This year we welcomed our first class of McGovern scholars. As a great example of enormous and immediate impact, our alumnus Harry McGovern established this program providing full tuition scholarships in STEM fields. The students who were selected were literally speechless when they were notified. One student even hung up the phone, assuming news that good had to be a prank. She called back, just in case, to hear the good news again. Another family wept through the first call, so called back to ask for the news again, and then a third time to confirm.

I had the opportunity to meet the scholars and their families earlier this fall. What they have already accomplished academically was humbling. I’d like to read for you some of the comments the McGovern scholars made about their awards:

“My decision to pursue a career in engineering has been influenced by my life events, family, and the realization that engineering principles are used everywhere. When I was young, my grandpa suffered complete heart failure and received a pacemaker that my dad helped design. I have an appreciation and fascination for the technology and multiple areas of engineering required to develop something sophisticated enough to keep a human alive…This personal connection helped me understand, firsthand, the importance of engineering to society.”

Here’s another example: 

“I once had a mentor tell me that the best students in a class help make even the bottom students better simply by raising the level of academic competition, and I feel that I can help make that happen during my time at NDSU. While most students may view a scholarship as just a means to pay for college, I perceive that privately funded scholarships are rooted in the desire to cultivate young intellectual talent as an impactful way of giving back to both the country and the institution that so positively influenced their lives, and I would consider it an honor, as well as a personal motivation, to receive such a vote of confidence in my ability to fulfil my goal of bettering the future of America.”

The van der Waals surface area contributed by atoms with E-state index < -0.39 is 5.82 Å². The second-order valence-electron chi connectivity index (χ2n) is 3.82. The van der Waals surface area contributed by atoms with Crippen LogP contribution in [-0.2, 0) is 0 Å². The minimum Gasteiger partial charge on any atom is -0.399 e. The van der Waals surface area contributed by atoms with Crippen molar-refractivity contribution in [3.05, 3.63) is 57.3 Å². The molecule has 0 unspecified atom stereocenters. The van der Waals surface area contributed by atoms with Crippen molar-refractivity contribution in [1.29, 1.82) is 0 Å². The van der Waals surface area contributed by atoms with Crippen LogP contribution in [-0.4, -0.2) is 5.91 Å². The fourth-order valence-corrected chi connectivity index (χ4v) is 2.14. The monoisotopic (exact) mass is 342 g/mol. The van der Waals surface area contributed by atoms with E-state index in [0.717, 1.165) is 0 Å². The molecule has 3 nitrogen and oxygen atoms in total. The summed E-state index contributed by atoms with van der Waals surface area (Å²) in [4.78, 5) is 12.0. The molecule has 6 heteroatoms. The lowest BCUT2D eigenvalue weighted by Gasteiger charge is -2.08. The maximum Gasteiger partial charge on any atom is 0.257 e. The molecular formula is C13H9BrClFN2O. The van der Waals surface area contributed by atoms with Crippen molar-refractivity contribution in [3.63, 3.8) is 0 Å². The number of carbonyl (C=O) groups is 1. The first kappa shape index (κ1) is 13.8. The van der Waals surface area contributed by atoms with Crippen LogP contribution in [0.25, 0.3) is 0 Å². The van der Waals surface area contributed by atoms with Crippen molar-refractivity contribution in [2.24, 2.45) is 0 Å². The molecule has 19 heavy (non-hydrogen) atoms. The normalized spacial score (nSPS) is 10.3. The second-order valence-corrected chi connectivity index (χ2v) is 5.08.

And one more:

“My plans for the future include giving back to North Dakota, as it has provided so much for me. I hope to major in a science such as biology before continuing my education to medical school. After medical school, I plan on specializing in psychiatry, my lifelong dream. After finishing my boards in psychiatry, I plan on practicing in the great state of North Dakota…North Dakota is in need of health professionals, especially in rural areas such as the area that I am from. North Dakota, a major farming capitol of the nation needs the professionals to service the many farmers in the rural areas, as we are dependent on them to feed the world. I look forward to being that link in our state, the link that makes the difference in people’s lives.”

Throughout this address, my guess is you’ve come to appreciate why I’m so proud of our faculty, staff and students. As I said at the outset, it is truly a privilege to be part of North Dakota State University. Our work enriches everyone around us.

Thank you.